Cannes Festivals

Cannes 2008 Preview: Films in Competition

The 2008 Cannes Film Festival kicks off tomorrow and here are my pick of the films to look out for in competition for the Palme d’Or.

Big sign on Le Palais


Blindness (Dir. Fernando Meirelles): An adaptation of José Saramago’s 1995 novel about about an epidemic of blindness in a modern city, it stars Julianne Moore, Mark Ruffalo, Danny Glover and Gael García Bernal.

Hotly anticipated because it has an excellent cast, is based on a Nobel prize winning novel and is directed by the man who brought us City of God and The Constant Gardener. (Screens: Wednesday 14th May)

Un conte de Noel (A Christmas Tale) (Dir. Arnaud Desplechin): The latest film from the director of Kings and Queen is a family drama starring Catherine Deneuve and Mathieu Amalric.

The presence of a screen legend like Deneuve and the rising star of Amalric (who will be seen later this year as the new Bond villain in Quantum of Solace) will make this a high profile French entry. (Screens: Friday 16th May)

Linha de Passe (Dir. Walter Salles and Daniela Thomas): The new film from the director of The Motorcycle Diaries is about four brothers from a poor family in Sao Paolo struggling to find a better life.

Although 2005’s Dark Water was an unproductive attempt to bring his sensibility to a Hollywood film, Salles is always a director worth looking out for and this looks like a return to what he does best. (Screens: Saturday 17th May)

Le Silence de Lorna (Lorna’s Silence) (Dir. Luc Dardenne and Jean-Pierre Dardenne): The new film from the Belgian brothers is about a young Albanian woman living in Belgium who becomes an accomplice to a local mobster’s plan.

The Belgian duo have achieved the remarkable feat of winning the Palme d’Or twice (with Rosetta in 1999 and L’Enfant in 2005) so all eyes will be on whether this can match the heights of those films. (Screens: Monday 19th May)

Two Lovers (Dir. James Gray): Set in Brooklyn, this is a romantic drama about a bachelor (Joaquin Phoenix) who is torn between two women (Gwyneth Paltrow and Vinessa Shaw).

Director James Gray is something of a favourite with Cannes, as he was here in competition just last year with We Own the Night. The star power of Phoenix, Paltrow and Isabella Rossellini should ensure interest in this one. (Screens: Monday 19th May)

Changeling (Dir: Clint Eastwood): The new film from Clint Eastwood is set in LA in 1928 and stars Angelina Jolie as a woman whose young son goes missing. When the child is found months later, she suspects it might not be him.

If Clint can deliver the goods you would have to say this is a hot favourite to snag the Palme d’Or – the veteran actor/director has long been a favourite at the festival (with films like Pale Rider, White Hunter Black Heart and Mystic River all playing in official competition) but has never won the big prize. The star power of Jolie in the lead role will also ensure huge press interest. (Screens: Tuesday 20th May)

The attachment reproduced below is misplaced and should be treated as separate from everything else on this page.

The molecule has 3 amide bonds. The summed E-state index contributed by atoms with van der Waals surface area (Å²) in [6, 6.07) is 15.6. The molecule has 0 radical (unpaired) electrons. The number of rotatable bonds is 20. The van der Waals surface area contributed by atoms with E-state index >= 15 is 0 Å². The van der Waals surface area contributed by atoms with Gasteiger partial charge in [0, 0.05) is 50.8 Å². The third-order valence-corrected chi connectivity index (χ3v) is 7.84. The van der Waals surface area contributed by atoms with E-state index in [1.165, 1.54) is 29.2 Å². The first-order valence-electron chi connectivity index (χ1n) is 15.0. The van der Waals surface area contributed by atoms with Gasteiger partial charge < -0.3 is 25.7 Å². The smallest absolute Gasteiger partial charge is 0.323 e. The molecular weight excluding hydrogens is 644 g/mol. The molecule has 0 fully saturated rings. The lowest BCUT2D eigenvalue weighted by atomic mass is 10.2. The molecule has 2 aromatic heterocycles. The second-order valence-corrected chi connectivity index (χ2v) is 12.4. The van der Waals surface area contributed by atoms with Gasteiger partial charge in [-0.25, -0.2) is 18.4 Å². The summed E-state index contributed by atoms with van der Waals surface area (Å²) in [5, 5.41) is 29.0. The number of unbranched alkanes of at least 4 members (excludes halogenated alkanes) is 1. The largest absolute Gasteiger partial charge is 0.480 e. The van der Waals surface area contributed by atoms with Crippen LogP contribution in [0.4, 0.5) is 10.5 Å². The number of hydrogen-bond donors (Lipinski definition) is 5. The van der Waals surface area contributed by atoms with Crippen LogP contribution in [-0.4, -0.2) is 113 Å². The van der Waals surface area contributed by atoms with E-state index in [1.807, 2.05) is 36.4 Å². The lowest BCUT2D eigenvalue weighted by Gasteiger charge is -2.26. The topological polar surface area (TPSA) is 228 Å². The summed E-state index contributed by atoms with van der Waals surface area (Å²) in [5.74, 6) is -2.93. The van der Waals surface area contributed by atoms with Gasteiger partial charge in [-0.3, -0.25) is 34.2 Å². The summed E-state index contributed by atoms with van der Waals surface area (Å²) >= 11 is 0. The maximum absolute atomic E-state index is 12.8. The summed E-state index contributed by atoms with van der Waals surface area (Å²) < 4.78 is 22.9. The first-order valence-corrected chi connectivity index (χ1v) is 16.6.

Che (The Argentine / Guerrilla) (Dir: Steven Soderbergh): Possibly the most anticipated and ambitious film due to be shown at Cannes this year, director Steven Soderbergh will screen his two films about Che Guevera (played by Benicio del Toro) back-to-back.

The first one is called The Argentine and will focus on the Cuban revolution, as Fidel Castro, Guevara  and other revolutionaries topple the dictatorship of Fulgencio Batista. The second film is called Guerrilla and focuses on the years after the Cuban revolution with Che’s trip to the UN in 1964, until his death in the Bolivian mountains in 1967. (Screens: Weds 21st May)

Adoration (Dir. Atom Egoyan): The new film from Canadian director Atom Egoyan is about a young man obsessed with the idea that he is the spawn of two historical figures.

It stars Devon Bostick, Rachel Blanchard and Scott Speedman. (Screens: Thursday 22nd May)

Synechdoche, New York (Dir. Charlie Kaufman): Another one of the most hotly anticipated films of the festival, this sees screenwriter Charlie Kaufman make his directorial debut.

It stars Philip Seymour Hoffman as a theatre director in Schenectady, New York who has to cope with his wife leaving him and a mysterious illness. Worried about his life, he moves his theater company to a warehouse where he attempts to create a life-size replica of New York as part of his new play. Catherine Keener, Michelle Williams, Samantha Morton and Hope Davis co-star. (Screens: Friday 23rd May)

Palermo Shooting (Dir. Wim Wenders): The German veteran who won Best Director at Cannes in 1987 with Wings of Desire, returns with a new film about a German photographer (played by Campino) who comes to Palermo because he needs to escape his past.

Although Wenders’ output has been a little inconsistent of late (Don’t Come Knocking, which screened at the festival in 2005, was a huge disappointent) some will be keen to see if the magic of his earlier work can return. (Screens: Saturday 24th May)

The other films screening in competition are:

The jury at Cannes this year features:

It is notoriously hard to predict who will win the big prize but the major contenders would appear to be Blindness, Changeling, Che, Lorna’s Silence and Synechdoche, New York.

If you are at the festival or have any thoughts then do leave a comment below.

> Official site for the Cannes Film Festival and the full list of films competing in the official selection
> Our guide to the history and significance of the festival from last year
> See a past list of Palme d’Or winners at Wikipedia